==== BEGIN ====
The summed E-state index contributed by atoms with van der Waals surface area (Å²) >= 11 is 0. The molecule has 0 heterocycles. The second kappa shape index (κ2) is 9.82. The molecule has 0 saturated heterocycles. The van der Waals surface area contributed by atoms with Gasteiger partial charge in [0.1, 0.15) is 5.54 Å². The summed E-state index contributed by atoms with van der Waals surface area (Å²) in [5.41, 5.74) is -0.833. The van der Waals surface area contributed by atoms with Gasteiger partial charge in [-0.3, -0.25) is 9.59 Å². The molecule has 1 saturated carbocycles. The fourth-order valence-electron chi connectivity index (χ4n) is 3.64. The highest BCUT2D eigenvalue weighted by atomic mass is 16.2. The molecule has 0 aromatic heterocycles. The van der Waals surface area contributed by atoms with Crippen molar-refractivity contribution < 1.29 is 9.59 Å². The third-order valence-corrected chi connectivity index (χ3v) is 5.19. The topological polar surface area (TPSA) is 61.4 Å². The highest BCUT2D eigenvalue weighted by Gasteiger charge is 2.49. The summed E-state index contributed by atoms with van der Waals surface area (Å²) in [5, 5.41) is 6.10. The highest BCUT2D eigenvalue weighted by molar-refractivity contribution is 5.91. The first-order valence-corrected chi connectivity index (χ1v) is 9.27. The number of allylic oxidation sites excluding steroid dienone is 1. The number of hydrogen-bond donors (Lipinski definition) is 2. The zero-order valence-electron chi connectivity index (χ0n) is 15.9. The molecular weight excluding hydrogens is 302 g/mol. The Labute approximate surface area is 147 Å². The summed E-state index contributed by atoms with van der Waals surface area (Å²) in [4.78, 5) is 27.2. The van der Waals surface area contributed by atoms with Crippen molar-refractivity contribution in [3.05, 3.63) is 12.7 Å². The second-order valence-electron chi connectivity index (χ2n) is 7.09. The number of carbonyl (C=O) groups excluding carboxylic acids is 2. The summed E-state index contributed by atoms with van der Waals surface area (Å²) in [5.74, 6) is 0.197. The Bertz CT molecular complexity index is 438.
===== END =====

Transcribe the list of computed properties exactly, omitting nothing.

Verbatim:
The summed E-state index contributed by atoms with van der Waals surface area (Å²) >= 11 is 0. The molecule has 0 heterocycles. The second kappa shape index (κ2) is 9.82. The molecule has 0 saturated heterocycles. The van der Waals surface area contributed by atoms with Gasteiger partial charge in [0.1, 0.15) is 5.54 Å². The summed E-state index contributed by atoms with van der Waals surface area (Å²) in [5.41, 5.74) is -0.833. The van der Waals surface area contributed by atoms with Gasteiger partial charge in [-0.3, -0.25) is 9.59 Å². The molecule has 1 saturated carbocycles. The fourth-order valence-electron chi connectivity index (χ4n) is 3.64. The highest BCUT2D eigenvalue weighted by atomic mass is 16.2. The molecule has 0 aromatic heterocycles. The van der Waals surface area contributed by atoms with Crippen molar-refractivity contribution < 1.29 is 9.59 Å². The third-order valence-corrected chi connectivity index (χ3v) is 5.19. The topological polar surface area (TPSA) is 61.4 Å². The highest BCUT2D eigenvalue weighted by Gasteiger charge is 2.49. The summed E-state index contributed by atoms with van der Waals surface area (Å²) in [5, 5.41) is 6.10. The highest BCUT2D eigenvalue weighted by molar-refractivity contribution is 5.91. The first-order valence-corrected chi connectivity index (χ1v) is 9.27. The number of allylic oxidation sites excluding steroid dienone is 1. The number of hydrogen-bond donors (Lipinski definition) is 2. The zero-order valence-electron chi connectivity index (χ0n) is 15.9. The molecular weight excluding hydrogens is 302 g/mol. The Labute approximate surface area is 147 Å². The summed E-state index contributed by atoms with van der Waals surface area (Å²) in [4.78, 5) is 27.2. The van der Waals surface area contributed by atoms with Crippen molar-refractivity contribution in [3.05, 3.63) is 12.7 Å². The second-order valence-electron chi connectivity index (χ2n) is 7.09. The number of carbonyl (C=O) groups excluding carboxylic acids is 2. The summed E-state index contributed by atoms with van der Waals surface area (Å²) in [5.74, 6) is 0.197. The Bertz CT molecular complexity index is 438.